However, as Christ is the owner of the storehouse, there will be a day where Christ will have His servants separate the “tares” from the “wheat”. In my opinion, as children of God and the “wheat” in His fields, we must be able to turn to Jesus when we feel that the “tares” in our lives start to overtake us. Jan Ross of Jan Ross Ministries wrote a blog post entitled, “CONSIDERING WHEAT AND TARES” where she speaks on this very topic.
In the blog post, where she asks the question, “Is our love for the Lord genuine? Is our heart right toward God and our fellow man? Are we bearing fruit, or do we just appear to be fruitful? Do we long for sweet fellowship with the Lord, or do we seek after other “fellowship”?” and when we look at our lives; we should be asking ourselves these questions. For me, these questions show me how much not just the “wheat” but also the “tares” in my life have taken root. In Matthew 13:37-41, Jesus explains the meaning of the Parable of the Wheat and the Tares and what this should mean for Christians and non-Christians.
“37. He answered and said to them; “He who sows the good seed is the Son of Man. 38. The field is the world, the good seeds are the sons of the kingdom, but the tares are the sons of the wicked one. 39. The enemy who sowed them is the devil, the harvest is the end of the age, and the reapers are the angels.
40. Therefore as the tares are gathered and burned in the fire, so it will be at the end of this. 41. The Son of Man will send out His angels, and they will gather out of His kingdom all things that offend, and those who practice lawlessness.”
I recently watched a YouTube video called, “The Parable of the Wheat and the Tares – Part 1” where Shane Idleman talked on this subject. In the video, he makes several statements that I feel we, as people and Christians should use when referring to this parable.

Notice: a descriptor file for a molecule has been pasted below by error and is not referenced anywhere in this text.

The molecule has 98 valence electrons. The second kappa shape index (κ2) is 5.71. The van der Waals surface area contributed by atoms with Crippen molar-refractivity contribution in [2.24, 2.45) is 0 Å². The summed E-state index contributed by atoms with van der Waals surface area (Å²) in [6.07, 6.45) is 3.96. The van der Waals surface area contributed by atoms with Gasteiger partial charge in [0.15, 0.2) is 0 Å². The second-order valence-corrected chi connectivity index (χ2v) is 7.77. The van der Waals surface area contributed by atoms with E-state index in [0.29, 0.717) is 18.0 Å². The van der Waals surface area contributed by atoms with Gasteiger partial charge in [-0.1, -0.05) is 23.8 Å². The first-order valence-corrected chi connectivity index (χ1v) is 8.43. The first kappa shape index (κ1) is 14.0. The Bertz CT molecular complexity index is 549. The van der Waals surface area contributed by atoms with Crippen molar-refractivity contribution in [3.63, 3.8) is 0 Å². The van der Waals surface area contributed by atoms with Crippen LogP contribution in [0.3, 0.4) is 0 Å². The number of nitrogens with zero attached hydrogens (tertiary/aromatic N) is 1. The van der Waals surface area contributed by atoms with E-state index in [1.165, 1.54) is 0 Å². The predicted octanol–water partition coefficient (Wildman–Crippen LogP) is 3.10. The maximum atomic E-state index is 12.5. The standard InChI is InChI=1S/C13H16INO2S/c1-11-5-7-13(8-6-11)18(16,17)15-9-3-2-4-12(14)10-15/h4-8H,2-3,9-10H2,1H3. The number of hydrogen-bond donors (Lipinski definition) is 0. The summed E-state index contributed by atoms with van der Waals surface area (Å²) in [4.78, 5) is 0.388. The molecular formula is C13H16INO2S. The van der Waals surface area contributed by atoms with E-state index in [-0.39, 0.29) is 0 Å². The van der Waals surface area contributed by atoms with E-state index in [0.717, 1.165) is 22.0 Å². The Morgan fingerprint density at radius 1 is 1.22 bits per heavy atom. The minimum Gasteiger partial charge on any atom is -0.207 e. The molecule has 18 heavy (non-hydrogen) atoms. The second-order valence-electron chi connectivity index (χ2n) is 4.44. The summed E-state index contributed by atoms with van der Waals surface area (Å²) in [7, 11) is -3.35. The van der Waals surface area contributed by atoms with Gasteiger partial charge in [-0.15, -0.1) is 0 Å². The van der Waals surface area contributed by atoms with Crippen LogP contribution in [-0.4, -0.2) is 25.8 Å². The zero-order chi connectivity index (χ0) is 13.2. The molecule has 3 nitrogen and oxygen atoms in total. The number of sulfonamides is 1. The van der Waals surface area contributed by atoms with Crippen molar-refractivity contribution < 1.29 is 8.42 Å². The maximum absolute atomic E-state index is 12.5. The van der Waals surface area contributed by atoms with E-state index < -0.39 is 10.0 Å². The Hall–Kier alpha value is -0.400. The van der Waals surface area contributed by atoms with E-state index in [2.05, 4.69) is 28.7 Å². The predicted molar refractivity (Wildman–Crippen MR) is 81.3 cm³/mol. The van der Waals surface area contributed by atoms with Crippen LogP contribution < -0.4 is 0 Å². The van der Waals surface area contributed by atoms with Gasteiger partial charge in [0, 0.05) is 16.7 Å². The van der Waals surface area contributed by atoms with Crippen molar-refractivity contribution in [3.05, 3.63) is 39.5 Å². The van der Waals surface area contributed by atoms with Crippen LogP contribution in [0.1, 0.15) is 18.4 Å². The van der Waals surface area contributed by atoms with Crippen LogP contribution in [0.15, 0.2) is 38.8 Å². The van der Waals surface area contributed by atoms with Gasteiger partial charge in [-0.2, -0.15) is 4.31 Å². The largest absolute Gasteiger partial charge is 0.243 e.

- “Self-Examination is very healthy. To examine ourselves; to examine our hearts.
- “Self-Examination. Are you a tare? Are you the false and not the truth?”
- “…. That’s what the enemy often does. He’ll come in at night.”
- “The enemy wants us to keep us asleep… your dead to the things of God.”
- “When we start to examine ourselves; he says, “It’s not you. It’s the other person. Shh! Go back to sleep.”
- “The greatest trick of the enemy [is] to say you’re not the problem”
- “He wants to keep you in that. He doesn’t want you … he fears you examining yourself.”
“Sometimes the tares in our lives can be friends who claim to be Christians. Tares are false and dangerous. Get rid of the people in your life that God says are the tares.”
MissionVentureMinistries wrote a blog post called, “THE WHEAT AND THE TARES – Matthew 13:24-30” where they go into the parable and what it means for our lives today. In the blog post, they said, “Spiritual wheat and tares grow the same way within God’s church, identical in appearance, and to attempt to uproot the tares would result in uprooting some of the wheat as well” and I think that our spirit should only be rooted in God’s Word, but if we let tares come in and uproot us; we won’t be able to fulfill God’s plan for our lives.